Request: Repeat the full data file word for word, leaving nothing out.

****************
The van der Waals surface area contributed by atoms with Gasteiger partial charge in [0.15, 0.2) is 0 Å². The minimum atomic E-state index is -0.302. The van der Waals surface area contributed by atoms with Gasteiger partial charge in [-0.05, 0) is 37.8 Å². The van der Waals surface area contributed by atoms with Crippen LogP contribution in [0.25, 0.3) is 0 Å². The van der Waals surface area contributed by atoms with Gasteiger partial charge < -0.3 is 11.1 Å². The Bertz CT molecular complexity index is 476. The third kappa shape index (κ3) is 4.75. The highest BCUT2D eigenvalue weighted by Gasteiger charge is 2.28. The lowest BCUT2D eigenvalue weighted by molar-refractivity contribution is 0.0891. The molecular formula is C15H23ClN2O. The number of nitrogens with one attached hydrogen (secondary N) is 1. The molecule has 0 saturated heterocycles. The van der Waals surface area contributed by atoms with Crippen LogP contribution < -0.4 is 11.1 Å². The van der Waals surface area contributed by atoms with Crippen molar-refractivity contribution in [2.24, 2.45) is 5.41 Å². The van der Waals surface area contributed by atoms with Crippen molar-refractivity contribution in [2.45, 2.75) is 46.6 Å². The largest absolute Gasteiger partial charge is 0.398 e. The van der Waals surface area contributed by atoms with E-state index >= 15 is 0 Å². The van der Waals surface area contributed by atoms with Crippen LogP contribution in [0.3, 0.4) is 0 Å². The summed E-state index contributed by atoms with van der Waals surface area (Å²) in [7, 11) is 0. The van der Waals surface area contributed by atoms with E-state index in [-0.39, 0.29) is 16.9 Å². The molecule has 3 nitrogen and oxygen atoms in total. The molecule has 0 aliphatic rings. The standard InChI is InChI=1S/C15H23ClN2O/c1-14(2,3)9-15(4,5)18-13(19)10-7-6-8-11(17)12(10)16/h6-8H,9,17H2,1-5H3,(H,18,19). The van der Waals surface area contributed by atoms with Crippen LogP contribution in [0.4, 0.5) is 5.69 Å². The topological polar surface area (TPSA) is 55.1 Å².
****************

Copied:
The van der Waals surface area contributed by atoms with Gasteiger partial charge in [0.15, 0.2) is 0 Å². The minimum atomic E-state index is -0.302. The van der Waals surface area contributed by atoms with Gasteiger partial charge in [-0.05, 0) is 37.8 Å². The van der Waals surface area contributed by atoms with Crippen LogP contribution in [0.25, 0.3) is 0 Å². The van der Waals surface area contributed by atoms with Gasteiger partial charge < -0.3 is 11.1 Å². The Bertz CT molecular complexity index is 476. The third kappa shape index (κ3) is 4.75. The highest BCUT2D eigenvalue weighted by Gasteiger charge is 2.28. The lowest BCUT2D eigenvalue weighted by molar-refractivity contribution is 0.0891. The molecular formula is C15H23ClN2O. The number of nitrogens with one attached hydrogen (secondary N) is 1. The molecule has 0 saturated heterocycles. The van der Waals surface area contributed by atoms with Crippen LogP contribution < -0.4 is 11.1 Å². The van der Waals surface area contributed by atoms with Crippen molar-refractivity contribution in [2.24, 2.45) is 5.41 Å². The van der Waals surface area contributed by atoms with Crippen molar-refractivity contribution in [2.45, 2.75) is 46.6 Å². The largest absolute Gasteiger partial charge is 0.398 e. The van der Waals surface area contributed by atoms with E-state index >= 15 is 0 Å². The van der Waals surface area contributed by atoms with Crippen LogP contribution in [0.3, 0.4) is 0 Å². The summed E-state index contributed by atoms with van der Waals surface area (Å²) in [7, 11) is 0. The van der Waals surface area contributed by atoms with E-state index in [-0.39, 0.29) is 16.9 Å². The molecule has 3 nitrogen and oxygen atoms in total. The molecule has 0 aliphatic rings. The standard InChI is InChI=1S/C15H23ClN2O/c1-14(2,3)9-15(4,5)18-13(19)10-7-6-8-11(17)12(10)16/h6-8H,9,17H2,1-5H3,(H,18,19). The van der Waals surface area contributed by atoms with Crippen LogP contribution in [0.4, 0.5) is 5.69 Å². The topological polar surface area (TPSA) is 55.1 Å².